Habitat Development Curves (HDCs) are used to determine the developmental status and trajectory of on-the-ground projects to create, restore, or enhance California wetland and stream habitats. Each HDC is based on assessments of habitat condition for different age areas of one habitat type that in aggregate represent the full spectrum of habitat development. The assessments of condition are provided by expert applications of the California Rapid Assessment Method (CRAM). Visit the CRAM website for more information about CRAM.
For each HDC, reference condition is represented by areas of a habitat that consistently get very high CRAM scores, have not been subject to disruptive management practices, and exist within landscapes that are protected and managed for their natural conditions. The horizontal lines intersecting the top of an HDC represent the mean CRAM score and standard deviation of scores for 25 qualifying reference areas.
The age of a project is estimated as the elapsed time in years between the groundwork end date for the project and the date of the CRAM assessment. To add or update a groundwork end date, use the Project Events form in Project Tracker (ptrack.ecoatlas.org). The minimum age in years of a non-project area, including any natural reference area, is estimated from all available local information, including historical maps and imagery, historical written accounts, and place-specific scientific studies of habitat development.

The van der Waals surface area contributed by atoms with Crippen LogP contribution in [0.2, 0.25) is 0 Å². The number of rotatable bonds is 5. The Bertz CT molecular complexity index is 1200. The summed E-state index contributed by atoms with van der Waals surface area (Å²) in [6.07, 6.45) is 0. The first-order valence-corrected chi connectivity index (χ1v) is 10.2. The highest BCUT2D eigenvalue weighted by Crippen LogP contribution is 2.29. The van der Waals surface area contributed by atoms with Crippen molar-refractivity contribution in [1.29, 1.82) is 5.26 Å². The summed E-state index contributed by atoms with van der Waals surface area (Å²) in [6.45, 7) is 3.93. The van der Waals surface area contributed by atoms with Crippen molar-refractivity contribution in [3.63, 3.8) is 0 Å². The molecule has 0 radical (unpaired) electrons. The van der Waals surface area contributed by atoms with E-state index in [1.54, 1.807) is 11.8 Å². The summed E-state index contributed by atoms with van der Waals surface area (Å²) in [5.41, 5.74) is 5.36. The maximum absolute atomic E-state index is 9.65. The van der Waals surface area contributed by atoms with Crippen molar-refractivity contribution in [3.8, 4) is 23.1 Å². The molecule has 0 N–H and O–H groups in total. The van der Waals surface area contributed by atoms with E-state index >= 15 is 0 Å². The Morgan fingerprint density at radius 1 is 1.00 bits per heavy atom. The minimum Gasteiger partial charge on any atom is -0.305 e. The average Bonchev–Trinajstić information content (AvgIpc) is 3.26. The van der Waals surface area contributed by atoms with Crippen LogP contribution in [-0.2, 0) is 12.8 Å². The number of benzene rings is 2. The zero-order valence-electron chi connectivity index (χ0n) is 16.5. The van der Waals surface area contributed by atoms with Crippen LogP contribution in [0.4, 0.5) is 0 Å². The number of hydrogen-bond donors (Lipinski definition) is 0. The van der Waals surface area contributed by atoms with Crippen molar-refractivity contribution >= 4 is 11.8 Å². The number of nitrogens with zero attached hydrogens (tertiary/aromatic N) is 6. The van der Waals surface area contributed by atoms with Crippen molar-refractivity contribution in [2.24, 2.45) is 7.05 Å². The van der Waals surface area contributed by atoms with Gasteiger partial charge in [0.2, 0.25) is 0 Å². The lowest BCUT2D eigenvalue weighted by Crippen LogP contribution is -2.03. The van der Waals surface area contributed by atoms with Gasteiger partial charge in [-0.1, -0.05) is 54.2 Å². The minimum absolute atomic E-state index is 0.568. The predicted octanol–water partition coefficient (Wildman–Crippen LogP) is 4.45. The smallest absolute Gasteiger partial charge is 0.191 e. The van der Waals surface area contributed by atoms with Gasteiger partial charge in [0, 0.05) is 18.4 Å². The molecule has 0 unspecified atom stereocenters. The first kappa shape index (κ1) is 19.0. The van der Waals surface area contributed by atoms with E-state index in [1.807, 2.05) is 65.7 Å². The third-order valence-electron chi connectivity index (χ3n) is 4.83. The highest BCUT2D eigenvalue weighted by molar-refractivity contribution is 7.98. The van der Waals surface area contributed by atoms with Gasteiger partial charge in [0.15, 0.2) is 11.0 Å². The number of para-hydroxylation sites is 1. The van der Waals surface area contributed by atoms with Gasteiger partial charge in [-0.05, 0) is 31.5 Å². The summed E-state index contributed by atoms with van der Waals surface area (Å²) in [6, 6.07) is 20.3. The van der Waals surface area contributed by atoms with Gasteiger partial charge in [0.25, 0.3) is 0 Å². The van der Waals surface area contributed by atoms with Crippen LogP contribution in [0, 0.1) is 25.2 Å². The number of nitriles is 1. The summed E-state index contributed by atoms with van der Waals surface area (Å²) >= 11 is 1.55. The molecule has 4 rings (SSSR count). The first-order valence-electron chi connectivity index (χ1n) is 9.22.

An HDC can be used to address the following questions:
- At what time in the future will the area of assessed habitat achieve the reference condition or other milestones in habitat development? The HDC can answer this question if the CRAM score for the assessed area is within the confidence interval of the HDC. The answer is the time in years along the HDC between the current age of the assessed area and the future date corresponding to the intersection of the HDC and the reference condition or other milestone.
- Is the area of assessed habitat likely to develop faster, slower, or at the same pace as most other areas of the same habitat type? The habitat area is likely to develop faster, slower, or at the same pace if the CRAM score for the area is above, below, or within the confidence interval of the HDC, respectively.
- What can be done to improve the condition of the habitat area or to increase its rate of development? HDCs by themselves cannot answer this question. Possible answers can be inferred by the following analysis that involves HDCs:
- Examine the HDC for each of the four CRAM Attributes;
- Identify the Attribute(s) scoring below the HDC;
- For any low-scoring Attribute, examine the component Metric Scores (note: the Metric Scores for any public CRAM assessment in the CRAM database can be obtained through EcoAtlas);
- Assume the low score of an Attribute is due to its low-scoring Metric(s);
- Consider modifying the design or management of the habitat area in ways that will sustainably increase its score(s) for the low-scoring Metric(s).
For more information about CRAM Attributes and Metrics, including their scientific rationale, see the CRAM Manual.